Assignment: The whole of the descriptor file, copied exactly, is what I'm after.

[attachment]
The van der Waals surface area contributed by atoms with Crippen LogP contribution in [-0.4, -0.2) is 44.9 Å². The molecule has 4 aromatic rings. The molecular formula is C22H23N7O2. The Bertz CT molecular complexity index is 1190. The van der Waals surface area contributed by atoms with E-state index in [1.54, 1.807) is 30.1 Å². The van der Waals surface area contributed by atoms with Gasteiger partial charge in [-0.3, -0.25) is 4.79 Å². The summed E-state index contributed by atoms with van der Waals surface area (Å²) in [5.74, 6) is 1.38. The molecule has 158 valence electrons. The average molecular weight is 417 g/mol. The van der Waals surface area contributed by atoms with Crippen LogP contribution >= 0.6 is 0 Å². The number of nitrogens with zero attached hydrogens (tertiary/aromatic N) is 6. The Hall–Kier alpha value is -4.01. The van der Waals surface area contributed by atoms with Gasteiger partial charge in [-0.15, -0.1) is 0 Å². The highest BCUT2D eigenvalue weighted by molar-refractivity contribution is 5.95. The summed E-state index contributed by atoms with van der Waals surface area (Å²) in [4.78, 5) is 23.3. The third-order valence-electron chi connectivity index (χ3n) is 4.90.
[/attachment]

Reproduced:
The van der Waals surface area contributed by atoms with Crippen LogP contribution in [-0.4, -0.2) is 44.9 Å². The molecule has 4 aromatic rings. The molecular formula is C22H23N7O2. The Bertz CT molecular complexity index is 1190. The van der Waals surface area contributed by atoms with E-state index in [1.54, 1.807) is 30.1 Å². The van der Waals surface area contributed by atoms with Gasteiger partial charge in [-0.3, -0.25) is 4.79 Å². The summed E-state index contributed by atoms with van der Waals surface area (Å²) in [5.74, 6) is 1.38. The molecule has 158 valence electrons. The average molecular weight is 417 g/mol. The van der Waals surface area contributed by atoms with Crippen LogP contribution >= 0.6 is 0 Å². The number of nitrogens with zero attached hydrogens (tertiary/aromatic N) is 6. The Hall–Kier alpha value is -4.01. The van der Waals surface area contributed by atoms with Gasteiger partial charge in [-0.15, -0.1) is 0 Å². The highest BCUT2D eigenvalue weighted by molar-refractivity contribution is 5.95. The summed E-state index contributed by atoms with van der Waals surface area (Å²) in [4.78, 5) is 23.3. The third-order valence-electron chi connectivity index (χ3n) is 4.90.